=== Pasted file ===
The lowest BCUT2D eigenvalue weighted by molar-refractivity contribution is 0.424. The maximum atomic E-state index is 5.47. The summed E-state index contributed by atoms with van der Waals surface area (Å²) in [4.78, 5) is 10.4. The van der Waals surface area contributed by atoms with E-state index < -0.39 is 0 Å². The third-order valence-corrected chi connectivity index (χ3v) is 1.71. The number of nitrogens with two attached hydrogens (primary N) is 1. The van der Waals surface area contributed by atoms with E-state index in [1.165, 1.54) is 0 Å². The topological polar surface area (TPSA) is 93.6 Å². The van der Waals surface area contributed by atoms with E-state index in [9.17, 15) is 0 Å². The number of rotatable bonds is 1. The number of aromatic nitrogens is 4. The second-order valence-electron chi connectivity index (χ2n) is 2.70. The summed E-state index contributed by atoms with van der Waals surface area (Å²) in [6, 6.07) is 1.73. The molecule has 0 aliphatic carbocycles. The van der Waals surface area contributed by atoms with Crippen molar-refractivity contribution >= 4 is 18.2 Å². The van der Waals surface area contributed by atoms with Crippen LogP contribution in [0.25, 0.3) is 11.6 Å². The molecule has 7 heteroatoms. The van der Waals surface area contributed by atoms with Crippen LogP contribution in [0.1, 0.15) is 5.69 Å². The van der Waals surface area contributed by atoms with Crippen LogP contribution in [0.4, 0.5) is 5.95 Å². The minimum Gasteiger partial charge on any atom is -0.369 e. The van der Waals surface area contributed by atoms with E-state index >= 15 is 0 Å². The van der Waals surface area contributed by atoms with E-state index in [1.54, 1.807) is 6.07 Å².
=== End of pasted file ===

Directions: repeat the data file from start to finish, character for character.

The lowest BCUT2D eigenvalue weighted by molar-refractivity contribution is 0.424. The maximum atomic E-state index is 5.47. The summed E-state index contributed by atoms with van der Waals surface area (Å²) in [4.78, 5) is 10.4. The van der Waals surface area contributed by atoms with E-state index < -0.39 is 0 Å². The third-order valence-corrected chi connectivity index (χ3v) is 1.71. The number of nitrogens with two attached hydrogens (primary N) is 1. The van der Waals surface area contributed by atoms with E-state index in [1.165, 1.54) is 0 Å². The topological polar surface area (TPSA) is 93.6 Å². The van der Waals surface area contributed by atoms with E-state index in [9.17, 15) is 0 Å². The number of rotatable bonds is 1. The number of aromatic nitrogens is 4. The second-order valence-electron chi connectivity index (χ2n) is 2.70. The summed E-state index contributed by atoms with van der Waals surface area (Å²) in [6, 6.07) is 1.73. The molecule has 0 aliphatic carbocycles. The van der Waals surface area contributed by atoms with Crippen molar-refractivity contribution >= 4 is 18.2 Å². The van der Waals surface area contributed by atoms with Crippen LogP contribution in [0.25, 0.3) is 11.6 Å². The molecule has 7 heteroatoms. The van der Waals surface area contributed by atoms with Crippen LogP contribution in [0.1, 0.15) is 5.69 Å². The van der Waals surface area contributed by atoms with Crippen LogP contribution in [0.4, 0.5) is 5.95 Å². The minimum Gasteiger partial charge on any atom is -0.369 e. The van der Waals surface area contributed by atoms with E-state index >= 15 is 0 Å². The van der Waals surface area contributed by atoms with E-state index in [1.54, 1.807) is 6.07 Å².